Bluff City Law, starring former Sons of Anarchy actor Jimmy Smits, is likely canceled. NBC is officially not ordering more episodes beyond its first 10, following several poorly-rated airings after The Voice. The peacock network plans to air the rest of the series in the 10 p.m. Monday slot.
The series is only four episodes into its first season, but it dropped to a series low already on Monday, reports Deadline. This week's episode earned just 3.4 million viewers and a 0.5 rating in the 18-49 demographic. The show simply failed to hold on to The Voice's viewership.
Deadline notes the show is not officially cancelled, but NBC's decision to not order more episodes likely means it will be canned soon. Unless there is a sudden fanbase outcry that leads to increased viewings on other platforms, a Season 2 seems unlikely.
News that the show would not go beyond 10 episodes came after producers said filming in Memphis will be finished after they wrap the 10th episode.
Bluff City Law was created by Dean Georgaris and Michael Aguilar, and starred Smits as Memphis lawyer Elijah Strait. At the beginning of the series, Sydney (Caitlin McGee) joined her father's firm, despite the simmering tension between the two. Elijah's firm specializes in controversial civil rights cases.
The series was filmed on location in Memphis. The cast also included Barry Sloane as Jake Reilly, Michael Luwoye as Anthony Little, Stony Blyden as Emerson, Jayne Atkinson as Della Bedford, MaameYaa Boafo as Briana Logan, and Mo Gallini as Edgar Soriano.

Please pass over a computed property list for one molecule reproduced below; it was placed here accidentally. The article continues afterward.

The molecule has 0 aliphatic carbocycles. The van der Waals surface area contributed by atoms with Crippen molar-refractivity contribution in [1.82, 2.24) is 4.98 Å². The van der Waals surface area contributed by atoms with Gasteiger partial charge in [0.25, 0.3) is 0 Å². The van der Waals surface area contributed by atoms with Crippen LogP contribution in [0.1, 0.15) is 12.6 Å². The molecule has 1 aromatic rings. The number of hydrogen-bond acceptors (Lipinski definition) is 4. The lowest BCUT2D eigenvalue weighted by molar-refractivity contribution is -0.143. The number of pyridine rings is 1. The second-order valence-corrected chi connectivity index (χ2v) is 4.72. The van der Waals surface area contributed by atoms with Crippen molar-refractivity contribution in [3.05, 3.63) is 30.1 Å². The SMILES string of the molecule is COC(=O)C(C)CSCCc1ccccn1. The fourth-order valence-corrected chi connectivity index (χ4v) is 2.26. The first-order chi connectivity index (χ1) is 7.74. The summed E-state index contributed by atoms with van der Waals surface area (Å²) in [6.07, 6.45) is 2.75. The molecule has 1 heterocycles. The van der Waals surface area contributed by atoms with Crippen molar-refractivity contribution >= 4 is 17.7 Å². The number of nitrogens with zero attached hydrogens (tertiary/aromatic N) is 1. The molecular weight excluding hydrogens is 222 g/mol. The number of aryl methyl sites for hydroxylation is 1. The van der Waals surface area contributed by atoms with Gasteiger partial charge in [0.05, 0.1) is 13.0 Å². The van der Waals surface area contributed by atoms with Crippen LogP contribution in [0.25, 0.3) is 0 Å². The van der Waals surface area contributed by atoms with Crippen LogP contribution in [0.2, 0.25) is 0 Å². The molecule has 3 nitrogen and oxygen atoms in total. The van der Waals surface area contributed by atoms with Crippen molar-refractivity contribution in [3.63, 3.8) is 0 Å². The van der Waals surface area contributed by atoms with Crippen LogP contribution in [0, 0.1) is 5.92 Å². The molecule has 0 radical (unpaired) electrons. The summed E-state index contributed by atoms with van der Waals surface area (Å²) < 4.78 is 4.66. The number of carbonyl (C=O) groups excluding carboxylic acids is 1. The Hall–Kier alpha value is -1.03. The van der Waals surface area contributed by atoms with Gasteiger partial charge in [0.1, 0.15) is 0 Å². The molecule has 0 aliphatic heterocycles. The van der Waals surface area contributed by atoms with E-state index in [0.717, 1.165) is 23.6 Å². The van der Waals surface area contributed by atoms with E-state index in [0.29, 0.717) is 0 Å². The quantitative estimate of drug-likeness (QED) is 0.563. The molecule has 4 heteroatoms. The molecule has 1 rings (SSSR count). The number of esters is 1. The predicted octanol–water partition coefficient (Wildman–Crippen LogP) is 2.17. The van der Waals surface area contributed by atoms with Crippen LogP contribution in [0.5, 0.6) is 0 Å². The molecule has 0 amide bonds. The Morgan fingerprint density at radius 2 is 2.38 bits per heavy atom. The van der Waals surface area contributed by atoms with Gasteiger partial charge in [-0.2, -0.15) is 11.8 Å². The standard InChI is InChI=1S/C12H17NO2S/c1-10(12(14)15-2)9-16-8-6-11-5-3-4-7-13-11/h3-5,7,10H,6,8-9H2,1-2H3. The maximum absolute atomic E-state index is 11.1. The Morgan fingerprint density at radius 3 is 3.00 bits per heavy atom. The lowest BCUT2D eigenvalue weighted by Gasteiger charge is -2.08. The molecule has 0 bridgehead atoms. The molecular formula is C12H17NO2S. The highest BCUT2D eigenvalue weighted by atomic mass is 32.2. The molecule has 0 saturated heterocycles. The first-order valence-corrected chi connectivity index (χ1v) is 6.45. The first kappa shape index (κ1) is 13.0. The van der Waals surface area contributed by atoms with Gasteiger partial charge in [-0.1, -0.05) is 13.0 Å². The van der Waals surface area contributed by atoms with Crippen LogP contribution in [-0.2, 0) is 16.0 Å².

Smits previously starred on NBC in The West Wing and L.A. Law. Before Bluff City Law, the last time he led a series for the network was in Outlaw, a short-lived 2010 show in which he also played a lawyer.
This is the second flop of the young 2019-2020 season for NBC so far. The network pulled the sitcom Sunnyside from its schedule and will release the last seven episodes online. It will be replaced by Will and Grace, which was originally not supposed to return until later in the season.
Bluff City Law was a rare Monday night misfire for NBC. Since The Voice became a ratings juggernaut for the network, they used the Monday 10 p.m. ET slot for serious dramas executives had high hopes for. NBC only ordered 10 episodes of the show in the first place, instead of the traditional 13.
The remaining episodes of Bluff City Law will still air at 10 p.m. ET on NBC, right after The Voice.
Photo credit: NBC